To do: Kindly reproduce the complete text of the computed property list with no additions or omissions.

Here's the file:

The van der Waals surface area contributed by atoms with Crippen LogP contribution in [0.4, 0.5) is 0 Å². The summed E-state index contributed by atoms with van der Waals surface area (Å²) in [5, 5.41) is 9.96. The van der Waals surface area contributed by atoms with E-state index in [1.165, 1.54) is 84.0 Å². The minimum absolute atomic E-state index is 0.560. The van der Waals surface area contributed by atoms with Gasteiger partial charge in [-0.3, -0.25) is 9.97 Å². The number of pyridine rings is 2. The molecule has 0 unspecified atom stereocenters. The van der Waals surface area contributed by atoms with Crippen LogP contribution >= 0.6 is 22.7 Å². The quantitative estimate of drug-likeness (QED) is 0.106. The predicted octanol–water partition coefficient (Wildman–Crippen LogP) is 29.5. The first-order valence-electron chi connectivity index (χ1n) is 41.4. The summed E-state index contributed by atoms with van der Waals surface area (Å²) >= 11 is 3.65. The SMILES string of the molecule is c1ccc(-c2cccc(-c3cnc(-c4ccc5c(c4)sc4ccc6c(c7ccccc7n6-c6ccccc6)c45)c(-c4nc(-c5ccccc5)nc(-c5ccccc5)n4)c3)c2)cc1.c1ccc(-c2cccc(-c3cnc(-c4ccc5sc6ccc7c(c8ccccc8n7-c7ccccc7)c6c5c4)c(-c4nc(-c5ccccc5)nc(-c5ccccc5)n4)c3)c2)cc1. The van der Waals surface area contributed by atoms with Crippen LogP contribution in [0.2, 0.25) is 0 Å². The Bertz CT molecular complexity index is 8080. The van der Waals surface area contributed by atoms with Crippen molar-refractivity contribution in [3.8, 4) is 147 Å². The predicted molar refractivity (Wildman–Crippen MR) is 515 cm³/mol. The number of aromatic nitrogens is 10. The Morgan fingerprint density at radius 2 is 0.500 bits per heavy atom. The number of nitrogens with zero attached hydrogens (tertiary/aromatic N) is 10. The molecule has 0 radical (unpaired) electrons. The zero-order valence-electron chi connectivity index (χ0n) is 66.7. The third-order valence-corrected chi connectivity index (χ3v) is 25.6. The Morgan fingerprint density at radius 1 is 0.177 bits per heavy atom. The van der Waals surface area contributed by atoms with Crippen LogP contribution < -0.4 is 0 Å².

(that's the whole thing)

The van der Waals surface area contributed by atoms with Crippen LogP contribution in [0.4, 0.5) is 0 Å². The summed E-state index contributed by atoms with van der Waals surface area (Å²) in [5, 5.41) is 9.96. The van der Waals surface area contributed by atoms with E-state index in [1.165, 1.54) is 84.0 Å². The minimum absolute atomic E-state index is 0.560. The van der Waals surface area contributed by atoms with Gasteiger partial charge in [-0.3, -0.25) is 9.97 Å². The number of pyridine rings is 2. The molecule has 0 unspecified atom stereocenters. The van der Waals surface area contributed by atoms with Crippen LogP contribution >= 0.6 is 22.7 Å². The quantitative estimate of drug-likeness (QED) is 0.106. The predicted octanol–water partition coefficient (Wildman–Crippen LogP) is 29.5. The first-order valence-electron chi connectivity index (χ1n) is 41.4. The summed E-state index contributed by atoms with van der Waals surface area (Å²) >= 11 is 3.65. The SMILES string of the molecule is c1ccc(-c2cccc(-c3cnc(-c4ccc5c(c4)sc4ccc6c(c7ccccc7n6-c6ccccc6)c45)c(-c4nc(-c5ccccc5)nc(-c5ccccc5)n4)c3)c2)cc1.c1ccc(-c2cccc(-c3cnc(-c4ccc5sc6ccc7c(c8ccccc8n7-c7ccccc7)c6c5c4)c(-c4nc(-c5ccccc5)nc(-c5ccccc5)n4)c3)c2)cc1. The van der Waals surface area contributed by atoms with Crippen LogP contribution in [0.2, 0.25) is 0 Å². The Bertz CT molecular complexity index is 8080. The van der Waals surface area contributed by atoms with Crippen molar-refractivity contribution in [3.8, 4) is 147 Å². The predicted molar refractivity (Wildman–Crippen MR) is 515 cm³/mol. The number of aromatic nitrogens is 10. The Morgan fingerprint density at radius 2 is 0.500 bits per heavy atom. The number of nitrogens with zero attached hydrogens (tertiary/aromatic N) is 10. The molecule has 0 radical (unpaired) electrons. The zero-order valence-electron chi connectivity index (χ0n) is 66.7. The third-order valence-corrected chi connectivity index (χ3v) is 25.6. The Morgan fingerprint density at radius 1 is 0.177 bits per heavy atom. The van der Waals surface area contributed by atoms with Crippen LogP contribution < -0.4 is 0 Å².